Miniature schnauzers are one of three varieties of the schnauzer breed. Originally bred in Germany in the late 1800s, the miniature schnauzer is popular as a companion dog due to its intelligence and docile nature. Miniature schnauzers are generally easy to care for, although they do have a wiry coat that needs to be stripped to maintain a proper appearance. Stripping is an intricate process and should not be attempted without the guidance of an experienced schnauzer groomer.
Things You'll Need
- Grooming table
- Grooming noose
- Dog ear powder
- Stripping comb
- Dog comb
- Thinning shears
Place your dog on the table and fit the grooming noose around his neck, clipping the noose to the arm on the table. Stripping can be a lengthy process and elevating the dog on the table will help reduce strain on your back.
Check your dog's hair to determine if the coat has "blown." Schnauzer coats reach a length of two to four inches and then the hair dies. The hair is not shed and does not break off. Generally, this cycle of hair growth occurs once in the spring and once again in late fall. The coat will be loose and easier to strip after it has blown. Pinch a few hairs between your thumb and finger and firmly pull on them. If the coat has blown, the hair will easily come loose.
Apply a small amount of ear powder to the coat at the base of the skull and massage it with your hands to work it into the hair. The ear powder helps to absorb extra oils from the coat and makes the hair easier to grip.
Hold the stripping comb in your hand and grasp an approximately ½-inch wide strip of hair at the base of the ear, pressing it between your thumb and the comb. Pull the comb straight back in the direction of the hair growth, keeping the skin taut with your free hand. The hair should come free of the body with ease, leaving a small patch of very short hair underneath.
Strip another section of hair just below the first, working your way down the neck to the shoulder. Proceed in the same fashion along the back and working down both sides of your dog and and then stripping from under the chin and down through the chest. (See Resources for a diagram.)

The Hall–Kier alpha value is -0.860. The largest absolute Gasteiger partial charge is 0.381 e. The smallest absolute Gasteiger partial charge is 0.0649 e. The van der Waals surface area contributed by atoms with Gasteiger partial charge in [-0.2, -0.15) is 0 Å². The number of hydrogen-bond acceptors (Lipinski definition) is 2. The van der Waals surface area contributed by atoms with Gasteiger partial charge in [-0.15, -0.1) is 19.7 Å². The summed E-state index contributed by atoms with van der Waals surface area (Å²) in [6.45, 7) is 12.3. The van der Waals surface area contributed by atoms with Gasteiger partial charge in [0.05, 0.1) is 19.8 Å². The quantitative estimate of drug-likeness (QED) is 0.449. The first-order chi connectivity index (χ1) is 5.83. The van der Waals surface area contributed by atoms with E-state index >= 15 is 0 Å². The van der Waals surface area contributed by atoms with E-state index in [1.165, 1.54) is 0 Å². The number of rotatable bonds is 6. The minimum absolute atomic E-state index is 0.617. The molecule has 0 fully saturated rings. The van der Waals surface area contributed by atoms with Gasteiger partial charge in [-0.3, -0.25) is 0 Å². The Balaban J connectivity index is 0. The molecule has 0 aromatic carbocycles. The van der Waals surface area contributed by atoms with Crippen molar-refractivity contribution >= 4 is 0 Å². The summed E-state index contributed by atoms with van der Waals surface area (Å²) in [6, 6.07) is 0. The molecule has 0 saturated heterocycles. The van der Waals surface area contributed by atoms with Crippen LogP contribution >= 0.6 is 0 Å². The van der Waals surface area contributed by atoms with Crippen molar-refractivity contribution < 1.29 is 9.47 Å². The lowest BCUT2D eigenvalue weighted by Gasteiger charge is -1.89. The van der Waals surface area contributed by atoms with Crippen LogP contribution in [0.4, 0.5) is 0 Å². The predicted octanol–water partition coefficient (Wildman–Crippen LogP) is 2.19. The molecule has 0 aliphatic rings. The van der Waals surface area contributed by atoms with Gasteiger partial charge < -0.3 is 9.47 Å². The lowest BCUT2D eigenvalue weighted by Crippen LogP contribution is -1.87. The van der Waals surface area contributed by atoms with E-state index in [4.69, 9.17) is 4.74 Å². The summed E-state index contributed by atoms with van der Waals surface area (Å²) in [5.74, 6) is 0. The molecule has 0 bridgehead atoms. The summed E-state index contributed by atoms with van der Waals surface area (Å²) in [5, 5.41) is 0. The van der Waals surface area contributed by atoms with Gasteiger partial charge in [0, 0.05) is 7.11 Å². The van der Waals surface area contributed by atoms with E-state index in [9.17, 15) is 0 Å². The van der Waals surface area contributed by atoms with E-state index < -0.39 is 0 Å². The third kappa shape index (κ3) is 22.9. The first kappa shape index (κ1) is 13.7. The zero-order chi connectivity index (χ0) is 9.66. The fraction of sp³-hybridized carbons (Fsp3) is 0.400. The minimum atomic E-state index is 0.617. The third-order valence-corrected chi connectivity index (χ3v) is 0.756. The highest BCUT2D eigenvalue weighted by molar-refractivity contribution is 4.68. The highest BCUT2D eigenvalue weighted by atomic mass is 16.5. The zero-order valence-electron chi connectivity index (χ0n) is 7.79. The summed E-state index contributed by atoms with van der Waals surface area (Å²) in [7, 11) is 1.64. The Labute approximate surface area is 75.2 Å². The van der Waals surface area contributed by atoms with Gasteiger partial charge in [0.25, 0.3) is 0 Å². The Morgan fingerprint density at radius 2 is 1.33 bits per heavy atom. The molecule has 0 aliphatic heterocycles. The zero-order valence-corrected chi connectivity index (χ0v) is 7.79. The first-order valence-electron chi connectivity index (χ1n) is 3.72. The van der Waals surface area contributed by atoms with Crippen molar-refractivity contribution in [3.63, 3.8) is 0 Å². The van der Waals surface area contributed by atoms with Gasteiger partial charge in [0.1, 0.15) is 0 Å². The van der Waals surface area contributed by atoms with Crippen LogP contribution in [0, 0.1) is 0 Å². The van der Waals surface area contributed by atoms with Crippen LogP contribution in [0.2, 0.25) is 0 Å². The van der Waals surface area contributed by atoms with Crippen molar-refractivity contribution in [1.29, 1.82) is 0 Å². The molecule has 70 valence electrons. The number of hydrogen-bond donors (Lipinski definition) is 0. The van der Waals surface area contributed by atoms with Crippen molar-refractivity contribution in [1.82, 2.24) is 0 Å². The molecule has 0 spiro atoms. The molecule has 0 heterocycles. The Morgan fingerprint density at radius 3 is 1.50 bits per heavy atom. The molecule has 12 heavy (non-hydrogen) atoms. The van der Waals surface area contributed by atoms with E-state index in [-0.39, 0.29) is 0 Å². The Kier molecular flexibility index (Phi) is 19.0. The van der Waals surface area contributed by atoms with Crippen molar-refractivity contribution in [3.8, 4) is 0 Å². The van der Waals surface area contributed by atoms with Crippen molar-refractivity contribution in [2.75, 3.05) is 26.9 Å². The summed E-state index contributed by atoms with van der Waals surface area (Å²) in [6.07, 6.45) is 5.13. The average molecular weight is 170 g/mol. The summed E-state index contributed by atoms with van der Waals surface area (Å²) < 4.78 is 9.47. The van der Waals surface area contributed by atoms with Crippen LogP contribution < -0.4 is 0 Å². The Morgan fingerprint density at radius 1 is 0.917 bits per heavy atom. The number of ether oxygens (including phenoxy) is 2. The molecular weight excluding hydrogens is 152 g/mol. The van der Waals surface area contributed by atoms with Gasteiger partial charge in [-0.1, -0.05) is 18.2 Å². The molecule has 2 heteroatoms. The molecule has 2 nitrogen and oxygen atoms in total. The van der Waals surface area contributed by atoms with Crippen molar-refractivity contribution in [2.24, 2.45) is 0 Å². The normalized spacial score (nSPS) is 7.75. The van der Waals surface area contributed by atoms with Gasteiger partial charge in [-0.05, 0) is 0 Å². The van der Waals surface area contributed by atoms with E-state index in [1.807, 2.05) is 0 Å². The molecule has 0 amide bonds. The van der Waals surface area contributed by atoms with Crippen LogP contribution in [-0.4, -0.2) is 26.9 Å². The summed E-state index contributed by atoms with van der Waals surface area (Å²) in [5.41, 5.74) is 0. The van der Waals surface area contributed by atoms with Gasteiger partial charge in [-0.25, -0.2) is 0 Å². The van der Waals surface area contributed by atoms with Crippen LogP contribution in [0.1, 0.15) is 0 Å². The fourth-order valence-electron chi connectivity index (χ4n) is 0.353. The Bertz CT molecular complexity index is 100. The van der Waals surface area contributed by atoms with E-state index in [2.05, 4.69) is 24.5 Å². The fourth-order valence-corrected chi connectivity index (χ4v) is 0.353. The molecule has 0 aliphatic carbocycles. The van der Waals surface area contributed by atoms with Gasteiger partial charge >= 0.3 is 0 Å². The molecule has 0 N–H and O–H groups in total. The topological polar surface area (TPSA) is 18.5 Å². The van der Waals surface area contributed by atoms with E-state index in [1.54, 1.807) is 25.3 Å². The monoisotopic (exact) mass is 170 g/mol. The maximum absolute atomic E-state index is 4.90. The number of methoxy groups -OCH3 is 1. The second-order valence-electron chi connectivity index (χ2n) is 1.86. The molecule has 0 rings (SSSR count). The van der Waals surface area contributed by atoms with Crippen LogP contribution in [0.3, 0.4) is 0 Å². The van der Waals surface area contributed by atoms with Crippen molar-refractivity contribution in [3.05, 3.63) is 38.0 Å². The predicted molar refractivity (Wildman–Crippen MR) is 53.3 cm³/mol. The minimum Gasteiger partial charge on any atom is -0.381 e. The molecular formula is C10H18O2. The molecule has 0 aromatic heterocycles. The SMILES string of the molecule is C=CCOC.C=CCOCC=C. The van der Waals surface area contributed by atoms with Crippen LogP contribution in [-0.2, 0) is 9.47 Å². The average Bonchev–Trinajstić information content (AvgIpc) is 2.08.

Work your way slowly though the coat, always stripping the hair in the direction of the hair growth. The dog's coat will appear very patchy and sparse during the stripping process but will be short and smooth once the stripping is complete.
Using a regular dog comb, comb the hair on the front of the legs straight out away from the body and cut downwards with the thinning shears, trimming the hair to approximately ½ inch in length. The hair on the back of the legs should be combed away from the body as well but trimmed very close to the leg with the scissors.
Comb the hair over the eyes forward and trim it in a "V"-shaped pattern with your scissors. The hair should be trimmed in a straight line with the nose of the dog, with the outside of the left nostril as a guide for the right eyebrow and the right nostril a guide for the left eyebrow.
Trim the beard and mustache of your miniature schnauzer even with the end of the muzzle. Comb the hair forward towards the muzzle, trimming the hair at the point where the hair meets the end of the nose. This helps maintain the traditional facial hair of your miniature schnauzer without the mustache being long enough to interfere with eating.
Tips & Warnings
- Spread the stripping process out over two or three weeks if you become tired or the dog gets agitated. Stripping is a labor-intensive process and can be uncomfortable for a dog that has never been stripped before.
- Never clip your dog's hair with clippers if you wish to maintain a natural coat. Clipping the hair makes it grow back in softer and lighter, disrupting the natural appearance of a stripped coat.
- Photo Credit miniature schnauzer image by Alison Bowden from Fotolia.com
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